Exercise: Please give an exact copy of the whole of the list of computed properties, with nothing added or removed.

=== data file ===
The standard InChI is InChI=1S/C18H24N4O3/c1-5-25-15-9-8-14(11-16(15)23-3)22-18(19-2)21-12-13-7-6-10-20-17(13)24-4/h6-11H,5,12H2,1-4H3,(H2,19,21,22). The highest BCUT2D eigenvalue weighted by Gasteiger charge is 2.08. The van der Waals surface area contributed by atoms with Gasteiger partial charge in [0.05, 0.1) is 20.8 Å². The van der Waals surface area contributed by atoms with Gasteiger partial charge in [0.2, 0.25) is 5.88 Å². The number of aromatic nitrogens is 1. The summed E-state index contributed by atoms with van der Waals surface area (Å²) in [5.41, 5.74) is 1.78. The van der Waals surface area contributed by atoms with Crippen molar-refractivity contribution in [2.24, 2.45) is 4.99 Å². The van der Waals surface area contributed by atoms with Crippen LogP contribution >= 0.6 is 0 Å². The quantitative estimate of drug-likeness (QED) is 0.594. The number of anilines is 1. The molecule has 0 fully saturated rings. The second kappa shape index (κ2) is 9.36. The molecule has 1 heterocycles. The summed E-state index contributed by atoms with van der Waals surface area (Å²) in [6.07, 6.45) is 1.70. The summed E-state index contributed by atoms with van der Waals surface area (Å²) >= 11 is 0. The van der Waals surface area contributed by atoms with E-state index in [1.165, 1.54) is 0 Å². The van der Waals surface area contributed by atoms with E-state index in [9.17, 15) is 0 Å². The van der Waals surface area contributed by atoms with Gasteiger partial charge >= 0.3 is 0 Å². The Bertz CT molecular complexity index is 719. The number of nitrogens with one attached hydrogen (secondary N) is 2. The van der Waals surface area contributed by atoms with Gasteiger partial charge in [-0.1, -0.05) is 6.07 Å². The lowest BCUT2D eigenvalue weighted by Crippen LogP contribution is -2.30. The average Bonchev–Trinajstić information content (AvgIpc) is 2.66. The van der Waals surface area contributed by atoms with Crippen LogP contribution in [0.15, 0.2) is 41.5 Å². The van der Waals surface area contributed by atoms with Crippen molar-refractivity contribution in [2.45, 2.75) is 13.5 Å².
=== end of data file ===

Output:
The standard InChI is InChI=1S/C18H24N4O3/c1-5-25-15-9-8-14(11-16(15)23-3)22-18(19-2)21-12-13-7-6-10-20-17(13)24-4/h6-11H,5,12H2,1-4H3,(H2,19,21,22). The highest BCUT2D eigenvalue weighted by Gasteiger charge is 2.08. The van der Waals surface area contributed by atoms with Gasteiger partial charge in [0.05, 0.1) is 20.8 Å². The van der Waals surface area contributed by atoms with Gasteiger partial charge in [0.2, 0.25) is 5.88 Å². The number of aromatic nitrogens is 1. The summed E-state index contributed by atoms with van der Waals surface area (Å²) in [5.41, 5.74) is 1.78. The van der Waals surface area contributed by atoms with Crippen molar-refractivity contribution in [2.24, 2.45) is 4.99 Å². The van der Waals surface area contributed by atoms with Crippen LogP contribution >= 0.6 is 0 Å². The quantitative estimate of drug-likeness (QED) is 0.594. The number of anilines is 1. The molecule has 0 fully saturated rings. The second kappa shape index (κ2) is 9.36. The molecule has 1 heterocycles. The summed E-state index contributed by atoms with van der Waals surface area (Å²) in [6.07, 6.45) is 1.70. The summed E-state index contributed by atoms with van der Waals surface area (Å²) >= 11 is 0. The van der Waals surface area contributed by atoms with E-state index in [1.165, 1.54) is 0 Å². The van der Waals surface area contributed by atoms with E-state index in [9.17, 15) is 0 Å². The van der Waals surface area contributed by atoms with Gasteiger partial charge >= 0.3 is 0 Å². The Bertz CT molecular complexity index is 719. The number of nitrogens with one attached hydrogen (secondary N) is 2. The van der Waals surface area contributed by atoms with Gasteiger partial charge in [-0.1, -0.05) is 6.07 Å². The lowest BCUT2D eigenvalue weighted by Crippen LogP contribution is -2.30. The average Bonchev–Trinajstić information content (AvgIpc) is 2.66. The van der Waals surface area contributed by atoms with Crippen LogP contribution in [0.15, 0.2) is 41.5 Å². The van der Waals surface area contributed by atoms with Crippen molar-refractivity contribution in [2.45, 2.75) is 13.5 Å².